EAGAN, Minn. — Back in March, during the Minnesota Vikings’ courtship of Kirk Cousins, the quarterback allowed himself a rare moment of vulnerability with one of his prospective teammates, tight end Kyle Rudolph.
In six seasons with the Washington Redskins — the last three as a highly productive starter — Cousins always maintained a strong front. He kept his head down and worked in the shadows. When in the spotlight, poise, professionalism and a positive demeanor were his calling cards.
But during his talk with Rudolph, while considering Minnesota’s monumental contract offer, Cousins uncharacteristically let his guard down.
“He told me, ‘You guys made it to the NFC championship last year! I don’t want to mess that up,’ ” Rudolph recalled to USA TODAY Sports on Tuesday, the first day of the Vikings’ mandatory minicamp.
“I explained to him, ‘Yeah, but we didn’t achieve our ultimate goal. We want to win championships, and you’re going to be a big part of that.’ “
Minnesota officials agreed: Cousins would not disrupt the flow of a team that went 13-3 in 2017 (while relying on journeyman quarterback Case Keenum) before falling one victory shy of the Super Bowl. Vikings brass believed Cousins, who’s eclipsed 4,000 yards each of the past three seasons and is known for his accuracy and quick release, would elevate the franchise to championship level. Washington’s 26-30-1 regular season record under Cousins and 0-1 postseason mark mattered not — the red-carpet welcome and the three-year, fully-guaranteed, $84 million contract serving as evidence.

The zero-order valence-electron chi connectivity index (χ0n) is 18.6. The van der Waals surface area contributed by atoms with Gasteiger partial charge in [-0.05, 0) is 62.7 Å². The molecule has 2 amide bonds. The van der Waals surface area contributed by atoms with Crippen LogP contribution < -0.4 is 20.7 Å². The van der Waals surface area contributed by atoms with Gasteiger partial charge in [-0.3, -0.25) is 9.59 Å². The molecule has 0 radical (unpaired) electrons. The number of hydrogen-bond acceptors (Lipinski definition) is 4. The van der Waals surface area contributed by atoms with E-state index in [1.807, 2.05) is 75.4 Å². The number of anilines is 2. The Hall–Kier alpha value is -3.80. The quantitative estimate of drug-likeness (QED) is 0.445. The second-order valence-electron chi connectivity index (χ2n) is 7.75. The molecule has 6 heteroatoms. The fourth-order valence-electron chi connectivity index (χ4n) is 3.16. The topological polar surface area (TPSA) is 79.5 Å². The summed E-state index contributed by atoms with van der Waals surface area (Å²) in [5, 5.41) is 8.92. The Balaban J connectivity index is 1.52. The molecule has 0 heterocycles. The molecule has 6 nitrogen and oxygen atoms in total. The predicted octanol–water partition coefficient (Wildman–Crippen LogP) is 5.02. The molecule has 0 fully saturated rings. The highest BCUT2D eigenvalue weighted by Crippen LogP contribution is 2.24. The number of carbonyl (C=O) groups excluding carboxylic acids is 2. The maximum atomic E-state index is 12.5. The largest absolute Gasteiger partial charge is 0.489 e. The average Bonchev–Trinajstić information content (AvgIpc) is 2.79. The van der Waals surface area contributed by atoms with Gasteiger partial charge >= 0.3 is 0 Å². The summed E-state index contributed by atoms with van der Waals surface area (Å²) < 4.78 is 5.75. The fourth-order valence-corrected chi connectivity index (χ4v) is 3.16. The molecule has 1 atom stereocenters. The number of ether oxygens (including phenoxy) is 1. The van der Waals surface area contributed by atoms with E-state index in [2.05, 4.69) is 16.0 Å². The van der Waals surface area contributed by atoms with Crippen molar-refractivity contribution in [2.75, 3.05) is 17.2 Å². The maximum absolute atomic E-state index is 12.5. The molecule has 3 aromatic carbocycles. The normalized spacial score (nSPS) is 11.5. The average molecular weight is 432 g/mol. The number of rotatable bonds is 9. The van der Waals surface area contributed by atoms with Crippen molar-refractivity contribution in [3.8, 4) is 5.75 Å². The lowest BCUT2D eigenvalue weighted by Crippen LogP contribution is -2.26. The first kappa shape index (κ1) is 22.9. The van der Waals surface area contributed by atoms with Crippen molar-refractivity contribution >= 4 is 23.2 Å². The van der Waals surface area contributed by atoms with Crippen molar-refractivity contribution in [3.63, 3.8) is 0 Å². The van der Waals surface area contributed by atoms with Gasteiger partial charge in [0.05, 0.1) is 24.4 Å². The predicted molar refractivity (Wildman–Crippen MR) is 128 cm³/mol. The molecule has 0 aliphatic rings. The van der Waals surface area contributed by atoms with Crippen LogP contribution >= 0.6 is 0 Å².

Excitement is now building within the organization and across the Twin Cities, where Cousins’s No. 8 jersey hangs everywhere from sporting goods stores and malls to airport gift shops.
Pressure hangs in the air as well, but good luck getting Cousins to divulge the magnitude of that weight.
“I feel like pressure has been thrown out there for so long, that I just laugh,” Cousins told USA TODAY Sports with a wide smile as he leaned back in an office chair after Tuesday’s practice. “This is the NFL. The 90th guy on the team is under pressure because he knows he could get cut. Everybody is under pressure, but it’s just different.
“I’ve felt pressure, every day, all six, seven years in the NFL. This year is no different. I’ve just gotten to the point where it’s — that’s life. So, I don’t think of pressure now. I just go play.”
Judging by Cousins’ body language (relaxed yet purposeful) as he navigated the practice field, it certainly looked like the former fourth-round pick has mastered dealing with expectations — at this time of year anyway.
Now he finds himself in a situation completely foreign to his time in Washington. Despite overtaking one-time Redskins golden boy Robert Griffin III in 2015 and leading the team to a division title while posting prolific passing statistics, Cousins never enjoyed a full embrace from his original squad. The front office questioned his worth and difference-making ability. Some teammates rallied behind Cousins, yet others always peered at him with a critical and wary eye.